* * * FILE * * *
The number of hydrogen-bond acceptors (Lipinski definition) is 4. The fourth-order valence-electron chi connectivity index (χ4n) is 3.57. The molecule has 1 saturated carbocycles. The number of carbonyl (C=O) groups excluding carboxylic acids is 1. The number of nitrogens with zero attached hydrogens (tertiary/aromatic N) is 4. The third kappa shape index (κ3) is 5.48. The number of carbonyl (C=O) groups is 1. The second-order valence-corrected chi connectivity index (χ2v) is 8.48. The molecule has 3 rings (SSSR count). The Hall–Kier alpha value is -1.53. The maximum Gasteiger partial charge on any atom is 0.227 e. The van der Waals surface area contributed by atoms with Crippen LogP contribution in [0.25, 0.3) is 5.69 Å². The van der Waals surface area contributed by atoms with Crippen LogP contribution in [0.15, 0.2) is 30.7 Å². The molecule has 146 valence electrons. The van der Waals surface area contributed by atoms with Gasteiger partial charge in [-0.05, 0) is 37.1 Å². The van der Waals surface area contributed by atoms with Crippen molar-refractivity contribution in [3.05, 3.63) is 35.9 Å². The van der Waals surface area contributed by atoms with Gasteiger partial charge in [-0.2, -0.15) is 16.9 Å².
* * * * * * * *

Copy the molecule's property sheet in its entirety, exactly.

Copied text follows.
The number of hydrogen-bond acceptors (Lipinski definition) is 4. The fourth-order valence-electron chi connectivity index (χ4n) is 3.57. The molecule has 1 saturated carbocycles. The number of carbonyl (C=O) groups excluding carboxylic acids is 1. The number of nitrogens with zero attached hydrogens (tertiary/aromatic N) is 4. The third kappa shape index (κ3) is 5.48. The number of carbonyl (C=O) groups is 1. The second-order valence-corrected chi connectivity index (χ2v) is 8.48. The molecule has 3 rings (SSSR count). The Hall–Kier alpha value is -1.53. The maximum Gasteiger partial charge on any atom is 0.227 e. The van der Waals surface area contributed by atoms with Crippen LogP contribution in [0.25, 0.3) is 5.69 Å². The van der Waals surface area contributed by atoms with Crippen LogP contribution in [0.15, 0.2) is 30.7 Å². The molecule has 146 valence electrons. The van der Waals surface area contributed by atoms with Gasteiger partial charge in [-0.05, 0) is 37.1 Å². The van der Waals surface area contributed by atoms with Crippen molar-refractivity contribution in [3.05, 3.63) is 35.9 Å². The van der Waals surface area contributed by atoms with Gasteiger partial charge in [-0.2, -0.15) is 16.9 Å².